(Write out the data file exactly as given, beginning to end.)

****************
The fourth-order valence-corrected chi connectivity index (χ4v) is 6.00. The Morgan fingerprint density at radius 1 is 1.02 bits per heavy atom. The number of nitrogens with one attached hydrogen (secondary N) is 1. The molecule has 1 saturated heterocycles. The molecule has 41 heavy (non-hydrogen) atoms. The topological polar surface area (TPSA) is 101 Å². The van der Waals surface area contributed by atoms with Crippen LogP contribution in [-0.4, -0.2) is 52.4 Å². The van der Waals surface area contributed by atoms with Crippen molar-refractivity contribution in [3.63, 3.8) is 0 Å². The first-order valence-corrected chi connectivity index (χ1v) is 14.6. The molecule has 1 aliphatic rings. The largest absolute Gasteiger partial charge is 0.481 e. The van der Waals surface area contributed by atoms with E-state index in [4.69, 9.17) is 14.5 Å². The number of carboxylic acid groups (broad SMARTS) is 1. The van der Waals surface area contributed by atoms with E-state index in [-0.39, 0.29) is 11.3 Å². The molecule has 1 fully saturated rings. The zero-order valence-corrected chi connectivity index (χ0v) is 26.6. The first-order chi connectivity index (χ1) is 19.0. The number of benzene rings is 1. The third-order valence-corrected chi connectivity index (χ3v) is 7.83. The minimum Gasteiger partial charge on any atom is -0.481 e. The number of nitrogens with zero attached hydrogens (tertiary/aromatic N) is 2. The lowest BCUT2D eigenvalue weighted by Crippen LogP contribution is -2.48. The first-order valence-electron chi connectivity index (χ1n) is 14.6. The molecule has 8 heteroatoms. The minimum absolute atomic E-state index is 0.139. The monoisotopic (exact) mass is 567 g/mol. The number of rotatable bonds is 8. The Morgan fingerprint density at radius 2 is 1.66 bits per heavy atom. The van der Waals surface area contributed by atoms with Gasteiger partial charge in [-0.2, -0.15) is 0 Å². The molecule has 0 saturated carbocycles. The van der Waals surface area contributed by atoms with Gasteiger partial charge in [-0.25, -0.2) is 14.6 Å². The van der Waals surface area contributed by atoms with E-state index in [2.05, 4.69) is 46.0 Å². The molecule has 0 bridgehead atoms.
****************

The fourth-order valence-corrected chi connectivity index (χ4v) is 6.00. The Morgan fingerprint density at radius 1 is 1.02 bits per heavy atom. The number of nitrogens with one attached hydrogen (secondary N) is 1. The molecule has 1 saturated heterocycles. The molecule has 41 heavy (non-hydrogen) atoms. The topological polar surface area (TPSA) is 101 Å². The van der Waals surface area contributed by atoms with Crippen LogP contribution in [-0.4, -0.2) is 52.4 Å². The van der Waals surface area contributed by atoms with Crippen molar-refractivity contribution in [3.63, 3.8) is 0 Å². The first-order valence-corrected chi connectivity index (χ1v) is 14.6. The molecule has 1 aliphatic rings. The largest absolute Gasteiger partial charge is 0.481 e. The van der Waals surface area contributed by atoms with E-state index in [4.69, 9.17) is 14.5 Å². The number of carboxylic acid groups (broad SMARTS) is 1. The van der Waals surface area contributed by atoms with E-state index in [-0.39, 0.29) is 11.3 Å². The molecule has 1 fully saturated rings. The zero-order valence-corrected chi connectivity index (χ0v) is 26.6. The first-order chi connectivity index (χ1) is 19.0. The number of benzene rings is 1. The third-order valence-corrected chi connectivity index (χ3v) is 7.83. The minimum Gasteiger partial charge on any atom is -0.481 e. The number of nitrogens with zero attached hydrogens (tertiary/aromatic N) is 2. The lowest BCUT2D eigenvalue weighted by Crippen LogP contribution is -2.48. The first-order valence-electron chi connectivity index (χ1n) is 14.6. The molecule has 8 heteroatoms. The minimum absolute atomic E-state index is 0.139. The monoisotopic (exact) mass is 567 g/mol. The number of rotatable bonds is 8. The Morgan fingerprint density at radius 2 is 1.66 bits per heavy atom. The van der Waals surface area contributed by atoms with Gasteiger partial charge in [-0.2, -0.15) is 0 Å². The molecule has 0 saturated carbocycles. The van der Waals surface area contributed by atoms with Gasteiger partial charge in [-0.25, -0.2) is 14.6 Å². The van der Waals surface area contributed by atoms with E-state index in [2.05, 4.69) is 46.0 Å². The molecule has 0 bridgehead atoms.